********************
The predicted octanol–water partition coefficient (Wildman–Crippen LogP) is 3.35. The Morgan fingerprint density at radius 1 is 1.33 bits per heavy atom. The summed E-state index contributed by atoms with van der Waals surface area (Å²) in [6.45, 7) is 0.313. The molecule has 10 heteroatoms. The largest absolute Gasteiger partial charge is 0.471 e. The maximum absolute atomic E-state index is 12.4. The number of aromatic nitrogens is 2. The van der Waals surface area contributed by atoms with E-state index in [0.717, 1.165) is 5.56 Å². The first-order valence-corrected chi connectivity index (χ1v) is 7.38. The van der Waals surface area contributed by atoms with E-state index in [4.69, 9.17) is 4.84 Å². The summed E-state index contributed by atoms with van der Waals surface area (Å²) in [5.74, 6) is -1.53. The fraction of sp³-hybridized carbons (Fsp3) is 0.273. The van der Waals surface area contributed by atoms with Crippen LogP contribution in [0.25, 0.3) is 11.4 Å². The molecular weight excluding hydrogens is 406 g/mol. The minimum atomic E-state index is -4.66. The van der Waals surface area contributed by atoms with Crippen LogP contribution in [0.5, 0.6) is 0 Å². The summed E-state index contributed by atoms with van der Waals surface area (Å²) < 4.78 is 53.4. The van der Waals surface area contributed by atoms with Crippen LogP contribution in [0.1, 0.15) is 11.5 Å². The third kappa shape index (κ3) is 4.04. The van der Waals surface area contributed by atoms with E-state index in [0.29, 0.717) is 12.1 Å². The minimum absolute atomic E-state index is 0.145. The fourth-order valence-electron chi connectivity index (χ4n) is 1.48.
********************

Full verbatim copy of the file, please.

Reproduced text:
The predicted octanol–water partition coefficient (Wildman–Crippen LogP) is 3.35. The Morgan fingerprint density at radius 1 is 1.33 bits per heavy atom. The summed E-state index contributed by atoms with van der Waals surface area (Å²) in [6.45, 7) is 0.313. The molecule has 10 heteroatoms. The largest absolute Gasteiger partial charge is 0.471 e. The maximum absolute atomic E-state index is 12.4. The number of aromatic nitrogens is 2. The van der Waals surface area contributed by atoms with E-state index in [0.717, 1.165) is 5.56 Å². The first-order valence-corrected chi connectivity index (χ1v) is 7.38. The van der Waals surface area contributed by atoms with E-state index in [4.69, 9.17) is 4.84 Å². The summed E-state index contributed by atoms with van der Waals surface area (Å²) in [5.74, 6) is -1.53. The fraction of sp³-hybridized carbons (Fsp3) is 0.273. The van der Waals surface area contributed by atoms with Crippen LogP contribution in [0.25, 0.3) is 11.4 Å². The molecular weight excluding hydrogens is 406 g/mol. The minimum atomic E-state index is -4.66. The van der Waals surface area contributed by atoms with Crippen LogP contribution in [0.5, 0.6) is 0 Å². The summed E-state index contributed by atoms with van der Waals surface area (Å²) < 4.78 is 53.4. The van der Waals surface area contributed by atoms with Crippen LogP contribution in [0.1, 0.15) is 11.5 Å². The third kappa shape index (κ3) is 4.04. The van der Waals surface area contributed by atoms with E-state index in [0.29, 0.717) is 12.1 Å². The minimum absolute atomic E-state index is 0.145. The fourth-order valence-electron chi connectivity index (χ4n) is 1.48.